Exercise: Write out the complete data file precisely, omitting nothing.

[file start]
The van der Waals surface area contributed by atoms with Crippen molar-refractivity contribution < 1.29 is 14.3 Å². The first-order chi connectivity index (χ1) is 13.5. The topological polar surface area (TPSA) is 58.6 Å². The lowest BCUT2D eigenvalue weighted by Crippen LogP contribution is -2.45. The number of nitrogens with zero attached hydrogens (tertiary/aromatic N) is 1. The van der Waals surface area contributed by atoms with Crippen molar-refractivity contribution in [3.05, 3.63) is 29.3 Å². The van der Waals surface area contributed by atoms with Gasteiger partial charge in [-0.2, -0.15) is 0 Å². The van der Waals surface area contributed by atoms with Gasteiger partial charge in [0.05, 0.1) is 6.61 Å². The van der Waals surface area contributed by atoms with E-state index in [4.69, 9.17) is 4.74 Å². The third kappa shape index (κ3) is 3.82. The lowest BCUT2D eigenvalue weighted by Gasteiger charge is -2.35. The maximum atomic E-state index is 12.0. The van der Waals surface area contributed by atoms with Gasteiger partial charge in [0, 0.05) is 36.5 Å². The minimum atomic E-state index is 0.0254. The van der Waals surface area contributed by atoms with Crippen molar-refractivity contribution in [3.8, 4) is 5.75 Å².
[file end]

The van der Waals surface area contributed by atoms with Crippen molar-refractivity contribution < 1.29 is 14.3 Å². The first-order chi connectivity index (χ1) is 13.5. The topological polar surface area (TPSA) is 58.6 Å². The lowest BCUT2D eigenvalue weighted by Crippen LogP contribution is -2.45. The number of nitrogens with zero attached hydrogens (tertiary/aromatic N) is 1. The van der Waals surface area contributed by atoms with Crippen molar-refractivity contribution in [3.05, 3.63) is 29.3 Å². The van der Waals surface area contributed by atoms with Gasteiger partial charge in [-0.2, -0.15) is 0 Å². The van der Waals surface area contributed by atoms with Gasteiger partial charge in [0.05, 0.1) is 6.61 Å². The van der Waals surface area contributed by atoms with E-state index in [4.69, 9.17) is 4.74 Å². The third kappa shape index (κ3) is 3.82. The lowest BCUT2D eigenvalue weighted by Gasteiger charge is -2.35. The maximum atomic E-state index is 12.0. The van der Waals surface area contributed by atoms with Gasteiger partial charge in [0, 0.05) is 36.5 Å². The minimum atomic E-state index is 0.0254. The van der Waals surface area contributed by atoms with Crippen molar-refractivity contribution in [3.8, 4) is 5.75 Å².